• imoviccon@umn.ac.id
  • Universitas Multimedia Nusantara

Finding “The Final Frontiers": The Indonesian Contexts of the “New Film History” Approach in Film Studies

In Indonesian contexts, research on film is mostly dominated by semiotics and other approaches focusing on textual analysis, and other research-related intrinsic elements. Even many researchers researching film histories analyze films as an art form, focusing on film forms/film styles/aesthetic movements or reflections of reality. On the other hand, the discourses on extrinsic elements of cinema (such as audience studies, fandom, film distribution and exhibition cultures, film policies, etc), let alone in historical contexts and Indonesian contexts, are not as many as the intrinsic ones. The paper will highlight the significance of “New Film History” approaches in Film Studies in Indonesian contexts, particularly their potential to generate new insights and perspectives on this rich and complex film culture.
“New Film History” has the potential to reveal the historical and cultural contexts that shape media technologies and practices, including highlighting the roles of the unsung film heroes and the exploration of understudied topics, and even de/reconstructing the so-called historical facts and film scholarship that have become common knowledge which is stable and is acknowledged and accepted by Indonesian film historians, critics, and scholars. The “New Film History” approach, which is mostly based on archive-led research, towards film studies, emphasizes the importance of considering the social, political, economic, and cultural contexts in which films are produced, distributed, and consumed.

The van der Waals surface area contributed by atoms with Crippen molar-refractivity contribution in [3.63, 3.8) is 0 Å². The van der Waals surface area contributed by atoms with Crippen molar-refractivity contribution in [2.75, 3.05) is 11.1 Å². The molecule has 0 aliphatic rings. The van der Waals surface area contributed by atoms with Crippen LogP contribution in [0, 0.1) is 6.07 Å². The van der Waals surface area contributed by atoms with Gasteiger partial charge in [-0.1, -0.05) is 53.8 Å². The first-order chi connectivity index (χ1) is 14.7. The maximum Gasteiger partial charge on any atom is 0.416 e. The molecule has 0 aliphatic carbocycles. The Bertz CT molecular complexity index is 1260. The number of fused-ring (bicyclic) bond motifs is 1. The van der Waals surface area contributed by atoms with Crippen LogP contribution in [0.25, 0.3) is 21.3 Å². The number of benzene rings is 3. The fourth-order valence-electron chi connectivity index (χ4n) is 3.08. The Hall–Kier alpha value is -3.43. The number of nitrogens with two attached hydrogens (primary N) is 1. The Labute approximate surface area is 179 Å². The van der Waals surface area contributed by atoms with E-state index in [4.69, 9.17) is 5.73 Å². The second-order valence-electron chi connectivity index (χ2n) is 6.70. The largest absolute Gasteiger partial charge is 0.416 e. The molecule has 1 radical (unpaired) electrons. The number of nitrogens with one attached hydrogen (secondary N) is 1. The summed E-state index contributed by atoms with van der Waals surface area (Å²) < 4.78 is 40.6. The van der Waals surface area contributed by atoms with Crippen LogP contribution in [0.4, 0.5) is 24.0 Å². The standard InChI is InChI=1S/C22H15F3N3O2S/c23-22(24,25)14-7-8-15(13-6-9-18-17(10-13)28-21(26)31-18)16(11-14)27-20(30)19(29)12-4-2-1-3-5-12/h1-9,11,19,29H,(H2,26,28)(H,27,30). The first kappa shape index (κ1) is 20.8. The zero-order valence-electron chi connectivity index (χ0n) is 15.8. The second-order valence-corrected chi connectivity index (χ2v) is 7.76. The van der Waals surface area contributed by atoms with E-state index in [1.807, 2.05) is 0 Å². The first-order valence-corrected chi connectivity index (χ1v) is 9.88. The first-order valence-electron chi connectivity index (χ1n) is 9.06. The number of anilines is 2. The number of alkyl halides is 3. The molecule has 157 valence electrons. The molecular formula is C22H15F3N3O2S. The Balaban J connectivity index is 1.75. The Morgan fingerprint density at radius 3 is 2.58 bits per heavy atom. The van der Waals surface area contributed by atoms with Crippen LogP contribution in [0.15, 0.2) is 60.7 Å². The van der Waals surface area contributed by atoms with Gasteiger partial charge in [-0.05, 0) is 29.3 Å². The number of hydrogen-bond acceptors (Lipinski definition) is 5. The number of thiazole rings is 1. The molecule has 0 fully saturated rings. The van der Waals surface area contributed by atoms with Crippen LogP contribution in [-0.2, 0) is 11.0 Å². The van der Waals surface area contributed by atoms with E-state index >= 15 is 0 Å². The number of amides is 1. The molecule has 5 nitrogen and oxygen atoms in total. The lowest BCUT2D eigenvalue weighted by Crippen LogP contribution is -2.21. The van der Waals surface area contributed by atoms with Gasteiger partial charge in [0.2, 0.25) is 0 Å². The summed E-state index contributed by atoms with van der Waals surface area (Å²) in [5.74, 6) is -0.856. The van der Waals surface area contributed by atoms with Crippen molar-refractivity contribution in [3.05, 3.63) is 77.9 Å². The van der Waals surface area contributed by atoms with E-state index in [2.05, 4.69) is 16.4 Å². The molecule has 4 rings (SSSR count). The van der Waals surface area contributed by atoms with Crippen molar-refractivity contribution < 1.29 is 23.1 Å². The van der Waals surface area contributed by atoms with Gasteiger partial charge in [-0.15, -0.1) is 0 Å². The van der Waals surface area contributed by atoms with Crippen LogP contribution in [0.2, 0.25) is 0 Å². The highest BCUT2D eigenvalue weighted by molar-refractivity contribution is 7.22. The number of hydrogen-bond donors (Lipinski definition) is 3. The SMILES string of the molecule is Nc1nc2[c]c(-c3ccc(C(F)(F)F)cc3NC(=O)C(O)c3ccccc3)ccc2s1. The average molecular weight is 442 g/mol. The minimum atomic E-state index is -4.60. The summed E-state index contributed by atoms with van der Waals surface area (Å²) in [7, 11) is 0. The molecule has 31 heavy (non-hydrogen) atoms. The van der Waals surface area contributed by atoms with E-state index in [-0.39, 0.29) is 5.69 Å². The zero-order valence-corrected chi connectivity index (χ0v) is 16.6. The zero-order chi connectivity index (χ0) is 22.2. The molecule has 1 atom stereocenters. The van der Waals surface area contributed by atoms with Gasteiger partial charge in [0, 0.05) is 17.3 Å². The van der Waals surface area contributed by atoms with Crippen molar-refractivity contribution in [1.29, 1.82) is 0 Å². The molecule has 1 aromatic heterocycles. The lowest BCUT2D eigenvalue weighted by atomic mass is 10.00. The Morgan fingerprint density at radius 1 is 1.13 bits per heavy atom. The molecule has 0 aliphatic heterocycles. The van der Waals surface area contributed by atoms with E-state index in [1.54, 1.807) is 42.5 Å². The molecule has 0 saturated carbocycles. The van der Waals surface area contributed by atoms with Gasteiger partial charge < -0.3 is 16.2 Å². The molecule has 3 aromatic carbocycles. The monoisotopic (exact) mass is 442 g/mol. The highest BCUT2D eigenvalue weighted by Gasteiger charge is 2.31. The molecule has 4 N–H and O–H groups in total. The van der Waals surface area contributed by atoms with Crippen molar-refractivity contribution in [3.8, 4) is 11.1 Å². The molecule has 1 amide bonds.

In the Indonesian context, this kind of approach could make film scholarship a better understanding of the role of cinema in shaping Indonesian society, including the country’s history, identity, and cultural heritage. Moreover, the approach could enable film scholars to explore the diverse perspectives and experiences of Indonesian filmmakers and audiences and encourages scholars to consider the perspectives of marginalized groups. The paper will examine some examples of the findings of “New Film History” approaches such as the works of, but not limited to, Nadi Tofighian, Dafna Ruppin, Tanete Pong Masak, Umi Lestari, and the author himself.

Day 1 (October 31st)
  • 10:00
  • Ekky Imanjaya
  • Lecture Theater

Day 1 (October 31st)